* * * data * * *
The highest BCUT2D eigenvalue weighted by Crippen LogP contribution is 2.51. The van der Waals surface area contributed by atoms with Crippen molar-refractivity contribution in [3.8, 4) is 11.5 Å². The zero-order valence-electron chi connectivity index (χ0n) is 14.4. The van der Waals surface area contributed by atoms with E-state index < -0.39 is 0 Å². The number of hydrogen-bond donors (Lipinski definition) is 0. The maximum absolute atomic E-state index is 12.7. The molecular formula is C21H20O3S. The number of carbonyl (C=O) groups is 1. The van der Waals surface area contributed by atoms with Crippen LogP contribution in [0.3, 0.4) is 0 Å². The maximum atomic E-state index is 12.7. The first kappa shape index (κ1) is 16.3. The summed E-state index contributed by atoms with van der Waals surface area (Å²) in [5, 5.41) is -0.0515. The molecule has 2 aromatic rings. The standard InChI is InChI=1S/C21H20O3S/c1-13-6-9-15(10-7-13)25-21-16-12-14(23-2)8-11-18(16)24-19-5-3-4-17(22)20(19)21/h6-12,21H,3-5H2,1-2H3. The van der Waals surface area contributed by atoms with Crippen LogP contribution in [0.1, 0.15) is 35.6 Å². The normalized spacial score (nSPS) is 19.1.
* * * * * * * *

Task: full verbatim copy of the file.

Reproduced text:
The highest BCUT2D eigenvalue weighted by Crippen LogP contribution is 2.51. The van der Waals surface area contributed by atoms with Crippen molar-refractivity contribution in [3.8, 4) is 11.5 Å². The zero-order valence-electron chi connectivity index (χ0n) is 14.4. The van der Waals surface area contributed by atoms with E-state index < -0.39 is 0 Å². The number of hydrogen-bond donors (Lipinski definition) is 0. The maximum absolute atomic E-state index is 12.7. The molecular formula is C21H20O3S. The number of carbonyl (C=O) groups is 1. The van der Waals surface area contributed by atoms with Crippen LogP contribution in [0.3, 0.4) is 0 Å². The maximum atomic E-state index is 12.7. The first kappa shape index (κ1) is 16.3. The summed E-state index contributed by atoms with van der Waals surface area (Å²) in [5, 5.41) is -0.0515. The molecule has 2 aromatic rings. The standard InChI is InChI=1S/C21H20O3S/c1-13-6-9-15(10-7-13)25-21-16-12-14(23-2)8-11-18(16)24-19-5-3-4-17(22)20(19)21/h6-12,21H,3-5H2,1-2H3. The van der Waals surface area contributed by atoms with Crippen LogP contribution in [0.1, 0.15) is 35.6 Å². The normalized spacial score (nSPS) is 19.1.